King Maha Vajiralongkorn is the biggest shareholder of Siam Commercial Bank and the protesters are pushing for more transparency and accountability from the monarchy.

The King's wealth has become a key focus after legal changes in 2016 gave him the power to put his name on the assets of Crown Property Bureau, which included holdings of prime properties in Bangkok and shares in major listed companies.

Also read

Rude language against Thai monarchy? People are just venting, says young key protest leader by Tan Hui Yee, Indochina Bureau Chief

Covid passports to revive international travel

International aviation lobby group IATA is working on a new mobile app-based Covid passport to allow people to resume travelling.

This will display test results, proof of inoculation and will link to an electronic copy of the holder's passport. The International Air Transport Association said it will also list national entry rules and details of the nearest labs.

A test programme is due to begin with British Airways parent IAG this year, before it is ready for Apple's devices in the first quarter of 2021 and Android from April. Travellers will be able to share their status with border authorities or present a QR code for scanning.

Indonesian fisheries minister arrested

Indonesia's graft busters - the Corruption Eradication Commission (KPK) - arrested the country's Maritime Affairs and Fisheries Minister Edhy Prabowo for alleged corruption in a decision to lift a ban on lobster larvae exports.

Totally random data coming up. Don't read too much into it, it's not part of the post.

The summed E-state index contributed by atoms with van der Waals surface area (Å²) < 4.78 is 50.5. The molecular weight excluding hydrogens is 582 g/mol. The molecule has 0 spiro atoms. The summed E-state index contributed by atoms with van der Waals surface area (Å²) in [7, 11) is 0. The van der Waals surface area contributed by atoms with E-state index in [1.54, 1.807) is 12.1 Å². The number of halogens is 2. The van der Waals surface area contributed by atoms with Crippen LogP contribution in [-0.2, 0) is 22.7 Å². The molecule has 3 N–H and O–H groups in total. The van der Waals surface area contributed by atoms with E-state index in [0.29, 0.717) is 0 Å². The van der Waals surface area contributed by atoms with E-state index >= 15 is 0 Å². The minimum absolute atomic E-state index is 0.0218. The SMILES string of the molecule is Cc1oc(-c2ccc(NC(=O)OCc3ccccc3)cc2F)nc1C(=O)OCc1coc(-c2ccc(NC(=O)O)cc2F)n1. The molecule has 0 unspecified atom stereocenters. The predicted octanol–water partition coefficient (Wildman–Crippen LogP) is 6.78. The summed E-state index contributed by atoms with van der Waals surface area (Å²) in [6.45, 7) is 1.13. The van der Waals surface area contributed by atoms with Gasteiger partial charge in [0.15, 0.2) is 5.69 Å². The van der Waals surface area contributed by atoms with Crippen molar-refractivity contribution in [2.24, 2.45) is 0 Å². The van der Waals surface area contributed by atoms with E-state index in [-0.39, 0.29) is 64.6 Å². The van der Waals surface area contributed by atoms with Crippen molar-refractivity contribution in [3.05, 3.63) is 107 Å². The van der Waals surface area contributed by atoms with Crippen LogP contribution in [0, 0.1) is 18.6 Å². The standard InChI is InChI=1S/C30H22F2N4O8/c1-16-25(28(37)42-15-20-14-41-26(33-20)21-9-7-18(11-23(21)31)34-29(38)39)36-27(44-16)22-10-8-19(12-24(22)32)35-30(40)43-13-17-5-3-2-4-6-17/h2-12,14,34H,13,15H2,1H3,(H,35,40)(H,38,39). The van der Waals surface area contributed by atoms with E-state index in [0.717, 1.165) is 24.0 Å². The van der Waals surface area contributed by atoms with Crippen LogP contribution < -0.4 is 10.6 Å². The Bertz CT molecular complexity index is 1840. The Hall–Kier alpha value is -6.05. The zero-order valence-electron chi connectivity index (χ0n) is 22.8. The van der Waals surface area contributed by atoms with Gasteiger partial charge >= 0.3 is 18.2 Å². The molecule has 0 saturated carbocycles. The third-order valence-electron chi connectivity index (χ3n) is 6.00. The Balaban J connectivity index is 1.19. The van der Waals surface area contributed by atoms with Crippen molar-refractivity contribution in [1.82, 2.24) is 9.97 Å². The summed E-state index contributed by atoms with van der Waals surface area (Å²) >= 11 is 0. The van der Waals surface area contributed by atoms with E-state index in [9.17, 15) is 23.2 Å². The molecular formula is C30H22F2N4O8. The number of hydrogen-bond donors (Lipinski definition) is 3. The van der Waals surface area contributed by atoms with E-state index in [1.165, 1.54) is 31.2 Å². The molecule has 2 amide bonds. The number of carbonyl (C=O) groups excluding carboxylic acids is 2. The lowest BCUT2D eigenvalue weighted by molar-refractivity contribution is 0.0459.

The Minister and several others were arrested in the early hours of Wednesday at the country's main Soekarno-Hatta international airport in Jakarta, local media reported. His arrest was the latest in a series of high-profile detentions by the KPK in recent years.

In other news...

HK leader emphasises stability:Hong Kong Chief Executive Carrie Lam emphasised that the government's urgent priority was to restore the Chinese-ruled city's constitutional order and its "political system from chaos", in her annual policy address. She said the government will introduce a Bill to enhance "oath-taking" by civil servants and conduct widespread public education "to enhance the understanding of the rule of law".

India bans 43 more Chinese apps: New Delhi banned 43 more Chinese apps including some from e-commerce giant Alibaba, saying they threatened its "sovereignty and integrity" as tensions remain high between the nuclear-armed neighbours following a deadly border clash. The latest tranche of banned apps include Alibaba's AliExpress, delivery service Lalamove as well as dating and live-streaming apps.

South Korean watchdog fines Facebook S$8.1m: A South Korean agency for protecting personal information fined Facebook 6.7 billion won (S$8.1 million) and sought a criminal investigation for providing users' personal information to other operators without consent.

Thanks for reading this newsletter & The Straits Times. We'll be back with you with more on all that's happening in this region, tomorrow.